Retail sales in the United States increased 5.3% in January from the previous month, much better than expected. A Conference Board measure of consumer confidence improved again in February after rising in January.
However, the coming months could still be difficult. Macy’s CEO Jeffrey Gennette told analysts he believes current trends will hold for the first half of the year. That would mean home businesses and some luxury lines like designer skin care continue to thrive, while apparel sales – especially formal wear – are expected to remain weak. He predicted that clothing sales would start to recover in the second half of 2021.
The point is, Macy’s troubles won’t end with the pandemic.
Macy’s has cut costs and is trying to switch to online sales. He predicts that about $ 10 billion in sales will be digital by 2023. But even his most optimistic forecast for net sales for his current fiscal year is more than 15% lower than he reported in the last year. fiscal year 2019. This is not a good sign.
“Investor Group’s belief that change is necessary stems from the company’s performance in the decade leading up to 2020, before the pandemic, and the implication for future performance, once the economy reopens, due to the company’s systemic inability to execute a plan that creates shareholder value, ”the group said in a letter Monday.
But the action clearly shows that even after the pandemic has passed, the way forward for struggling retailers remains uncertain. This makes the large increases in stock for department stores a little squeaky.
Jerome Powell calms nervous markets
Investors are desperate for reassurance that central banks won’t change their plans to stimulate the economy anytime soon.
“The best thing [the Fed] can do about this is to maintain accommodative monetary policy, ”he said.
Investor insight: Powell’s remarks calmed unruly markets, allowing the S&P 500 to break a five-day losing streak. The Nasdaq Composite closed 0.5% lower on Tuesday, after falling more than 3% earlier in the session.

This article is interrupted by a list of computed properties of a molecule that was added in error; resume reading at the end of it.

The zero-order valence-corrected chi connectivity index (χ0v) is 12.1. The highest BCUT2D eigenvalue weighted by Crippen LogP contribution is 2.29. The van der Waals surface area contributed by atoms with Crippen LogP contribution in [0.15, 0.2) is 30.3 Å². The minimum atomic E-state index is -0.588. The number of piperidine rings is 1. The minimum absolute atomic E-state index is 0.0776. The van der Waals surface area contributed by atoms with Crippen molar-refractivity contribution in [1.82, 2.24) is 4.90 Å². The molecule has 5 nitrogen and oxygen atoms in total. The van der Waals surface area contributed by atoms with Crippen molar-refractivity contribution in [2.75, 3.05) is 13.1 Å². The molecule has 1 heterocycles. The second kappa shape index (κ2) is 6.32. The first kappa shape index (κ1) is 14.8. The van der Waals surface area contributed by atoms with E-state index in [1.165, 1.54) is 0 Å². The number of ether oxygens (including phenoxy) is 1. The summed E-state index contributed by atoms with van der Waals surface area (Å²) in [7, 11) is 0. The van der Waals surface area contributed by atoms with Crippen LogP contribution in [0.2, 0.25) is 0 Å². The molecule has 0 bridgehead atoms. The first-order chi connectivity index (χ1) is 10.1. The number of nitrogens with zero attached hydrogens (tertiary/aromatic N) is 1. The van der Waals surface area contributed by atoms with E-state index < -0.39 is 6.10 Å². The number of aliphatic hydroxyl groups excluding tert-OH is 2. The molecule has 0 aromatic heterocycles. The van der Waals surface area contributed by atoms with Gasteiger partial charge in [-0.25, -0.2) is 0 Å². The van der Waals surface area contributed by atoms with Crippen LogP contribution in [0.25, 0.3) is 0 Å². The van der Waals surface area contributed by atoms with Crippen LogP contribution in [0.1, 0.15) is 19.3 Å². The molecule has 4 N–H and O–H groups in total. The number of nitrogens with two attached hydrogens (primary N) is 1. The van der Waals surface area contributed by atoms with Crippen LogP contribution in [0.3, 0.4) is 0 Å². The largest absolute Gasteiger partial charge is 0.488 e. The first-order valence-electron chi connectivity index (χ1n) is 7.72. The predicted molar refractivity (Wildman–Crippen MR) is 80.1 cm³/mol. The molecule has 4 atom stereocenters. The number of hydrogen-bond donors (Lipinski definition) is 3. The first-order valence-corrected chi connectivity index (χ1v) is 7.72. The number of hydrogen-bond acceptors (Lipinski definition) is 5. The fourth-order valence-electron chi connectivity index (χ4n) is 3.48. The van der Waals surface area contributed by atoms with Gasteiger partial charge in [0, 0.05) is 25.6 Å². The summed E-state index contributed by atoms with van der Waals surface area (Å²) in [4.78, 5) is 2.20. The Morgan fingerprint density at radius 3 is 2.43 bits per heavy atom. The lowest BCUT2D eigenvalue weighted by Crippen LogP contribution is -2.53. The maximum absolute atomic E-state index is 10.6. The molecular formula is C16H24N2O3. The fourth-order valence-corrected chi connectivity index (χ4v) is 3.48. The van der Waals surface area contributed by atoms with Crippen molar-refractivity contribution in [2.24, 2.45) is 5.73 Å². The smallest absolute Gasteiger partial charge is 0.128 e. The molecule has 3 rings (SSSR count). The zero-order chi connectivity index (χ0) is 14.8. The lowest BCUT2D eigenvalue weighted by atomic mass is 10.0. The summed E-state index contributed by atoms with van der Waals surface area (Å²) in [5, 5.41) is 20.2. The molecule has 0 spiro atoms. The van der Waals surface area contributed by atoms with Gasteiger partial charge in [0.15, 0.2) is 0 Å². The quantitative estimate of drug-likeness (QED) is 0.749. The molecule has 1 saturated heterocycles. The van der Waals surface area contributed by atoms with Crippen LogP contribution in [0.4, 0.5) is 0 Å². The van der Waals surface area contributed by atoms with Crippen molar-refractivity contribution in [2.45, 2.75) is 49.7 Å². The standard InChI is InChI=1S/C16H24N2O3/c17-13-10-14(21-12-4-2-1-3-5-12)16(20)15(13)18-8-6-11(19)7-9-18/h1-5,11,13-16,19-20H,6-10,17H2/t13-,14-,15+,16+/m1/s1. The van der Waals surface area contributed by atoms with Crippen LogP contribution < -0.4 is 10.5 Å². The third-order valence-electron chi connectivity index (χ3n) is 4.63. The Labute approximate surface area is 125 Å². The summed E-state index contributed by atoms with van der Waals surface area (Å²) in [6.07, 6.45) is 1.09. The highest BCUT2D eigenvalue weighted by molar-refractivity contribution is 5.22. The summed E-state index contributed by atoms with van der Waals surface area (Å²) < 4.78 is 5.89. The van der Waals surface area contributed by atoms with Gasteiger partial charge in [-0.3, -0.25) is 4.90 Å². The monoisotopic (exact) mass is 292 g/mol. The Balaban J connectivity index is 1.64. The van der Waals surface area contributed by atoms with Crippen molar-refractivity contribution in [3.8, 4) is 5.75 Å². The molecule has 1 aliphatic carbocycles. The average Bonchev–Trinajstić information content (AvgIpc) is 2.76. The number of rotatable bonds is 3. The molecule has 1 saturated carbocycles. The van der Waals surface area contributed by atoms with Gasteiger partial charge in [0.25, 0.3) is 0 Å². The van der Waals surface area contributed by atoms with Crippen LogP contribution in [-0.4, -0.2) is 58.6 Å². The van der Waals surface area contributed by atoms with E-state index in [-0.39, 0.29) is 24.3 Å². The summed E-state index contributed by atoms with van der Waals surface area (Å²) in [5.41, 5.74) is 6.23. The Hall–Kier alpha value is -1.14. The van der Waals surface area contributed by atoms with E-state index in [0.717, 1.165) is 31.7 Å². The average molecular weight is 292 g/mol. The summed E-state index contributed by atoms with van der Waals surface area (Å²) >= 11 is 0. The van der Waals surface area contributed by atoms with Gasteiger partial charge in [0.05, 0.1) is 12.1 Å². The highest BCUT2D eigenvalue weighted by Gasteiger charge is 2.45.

Very low interest rates and huge bond buying programs have fueled the euphoria that has gripped the markets since last March. But the mood has changed in recent days as Wall Street assesses the risk that a strong economic recovery this spring and summer could push prices up, forcing central banks to raise interest rates or curb purchases of ‘bonds sooner than expected.
This triggered a rise in government bond yields, which move opposite to price, and a selloff in tech stocks, which have been among the best performers during the pandemic.
Coming up: Investors are not out of the woods yet. Powell’s testimony is expected to continue on Wednesday, this time before House lawmakers.
If he sticks to Tuesday’s scenario, Wall Street could be appeased.
“Its success struck a balanced tone,” Stephen Innes, chief global markets strategist at Axi, told clients on Wednesday.
If Powell had been too accommodating, Innes said, he “risked exacerbating short-term inflation fears.” If he had been too hawkish, it might have fueled fears that the Fed was letting its foot off the pedal.
5 reasons Tesla’s stock is crashing
After a year of breakneck gains, one of the hottest stocks in the world is retreating.
Investors may also have simply acted too quickly, notes Chris. Tesla shares peaked a day before a report on earnings fell short of Wall Street expectations. CEO Elon Musk also warned the company was scrambling to source enough batteries.
Another from me: Tesla has been a major beneficiary of the recent wave of risk-taking in the markets. It is therefore not surprising that its action suffers as sentiment becomes more cautious.
Shares are up 4% in pre-market trading, indicating that the rout may have taken its course. But the recent drops are a reminder that Tesla’s dramatic rise to power leaves it vulnerable to big drops and its rich valuation is not a given.
- Federal Reserve Chairman Jerome Powell testifies before the House Financial Services Committee at 10 a.m. ET.
- New US home sales for January are also posted at 10 a.m. ET.